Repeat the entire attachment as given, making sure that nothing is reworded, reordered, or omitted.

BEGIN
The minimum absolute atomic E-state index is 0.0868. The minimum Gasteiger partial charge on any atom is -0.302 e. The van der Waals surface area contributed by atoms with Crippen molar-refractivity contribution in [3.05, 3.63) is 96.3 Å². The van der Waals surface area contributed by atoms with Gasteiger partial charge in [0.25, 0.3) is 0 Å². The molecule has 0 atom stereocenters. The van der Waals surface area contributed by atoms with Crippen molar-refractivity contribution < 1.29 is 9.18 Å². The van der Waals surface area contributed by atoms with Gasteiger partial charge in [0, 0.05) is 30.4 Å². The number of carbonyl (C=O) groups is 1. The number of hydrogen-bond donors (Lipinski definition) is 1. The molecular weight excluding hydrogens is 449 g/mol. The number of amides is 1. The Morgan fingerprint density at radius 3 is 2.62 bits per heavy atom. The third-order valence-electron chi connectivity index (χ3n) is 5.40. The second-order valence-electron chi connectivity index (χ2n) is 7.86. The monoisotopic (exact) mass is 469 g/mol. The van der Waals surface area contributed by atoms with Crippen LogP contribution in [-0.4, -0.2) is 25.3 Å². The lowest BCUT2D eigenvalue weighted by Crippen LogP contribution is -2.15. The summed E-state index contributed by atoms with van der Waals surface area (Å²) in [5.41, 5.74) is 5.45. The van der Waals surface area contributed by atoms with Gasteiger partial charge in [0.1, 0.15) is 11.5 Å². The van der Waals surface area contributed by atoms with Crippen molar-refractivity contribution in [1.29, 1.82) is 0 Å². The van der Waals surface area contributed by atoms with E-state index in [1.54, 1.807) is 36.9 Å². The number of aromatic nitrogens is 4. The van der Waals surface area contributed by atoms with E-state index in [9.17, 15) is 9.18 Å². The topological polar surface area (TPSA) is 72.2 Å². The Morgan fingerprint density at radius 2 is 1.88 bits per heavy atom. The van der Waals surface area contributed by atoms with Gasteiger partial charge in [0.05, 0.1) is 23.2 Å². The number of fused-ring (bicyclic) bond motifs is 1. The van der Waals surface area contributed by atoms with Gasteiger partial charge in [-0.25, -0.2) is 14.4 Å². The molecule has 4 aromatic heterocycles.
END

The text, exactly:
The minimum absolute atomic E-state index is 0.0868. The minimum Gasteiger partial charge on any atom is -0.302 e. The van der Waals surface area contributed by atoms with Crippen molar-refractivity contribution in [3.05, 3.63) is 96.3 Å². The van der Waals surface area contributed by atoms with Gasteiger partial charge in [0.25, 0.3) is 0 Å². The molecule has 0 atom stereocenters. The van der Waals surface area contributed by atoms with Crippen molar-refractivity contribution < 1.29 is 9.18 Å². The van der Waals surface area contributed by atoms with Gasteiger partial charge in [0, 0.05) is 30.4 Å². The number of carbonyl (C=O) groups is 1. The number of hydrogen-bond donors (Lipinski definition) is 1. The molecular weight excluding hydrogens is 449 g/mol. The number of amides is 1. The Morgan fingerprint density at radius 3 is 2.62 bits per heavy atom. The third-order valence-electron chi connectivity index (χ3n) is 5.40. The second-order valence-electron chi connectivity index (χ2n) is 7.86. The monoisotopic (exact) mass is 469 g/mol. The van der Waals surface area contributed by atoms with Crippen LogP contribution in [-0.4, -0.2) is 25.3 Å². The lowest BCUT2D eigenvalue weighted by Crippen LogP contribution is -2.15. The summed E-state index contributed by atoms with van der Waals surface area (Å²) in [5.41, 5.74) is 5.45. The van der Waals surface area contributed by atoms with Gasteiger partial charge in [0.1, 0.15) is 11.5 Å². The van der Waals surface area contributed by atoms with Crippen molar-refractivity contribution in [1.29, 1.82) is 0 Å². The van der Waals surface area contributed by atoms with E-state index in [1.54, 1.807) is 36.9 Å². The number of aromatic nitrogens is 4. The van der Waals surface area contributed by atoms with E-state index in [9.17, 15) is 9.18 Å². The topological polar surface area (TPSA) is 72.2 Å². The Morgan fingerprint density at radius 2 is 1.88 bits per heavy atom. The van der Waals surface area contributed by atoms with Gasteiger partial charge in [0.05, 0.1) is 23.2 Å². The number of fused-ring (bicyclic) bond motifs is 1. The van der Waals surface area contributed by atoms with Gasteiger partial charge in [-0.25, -0.2) is 14.4 Å². The molecule has 4 aromatic heterocycles.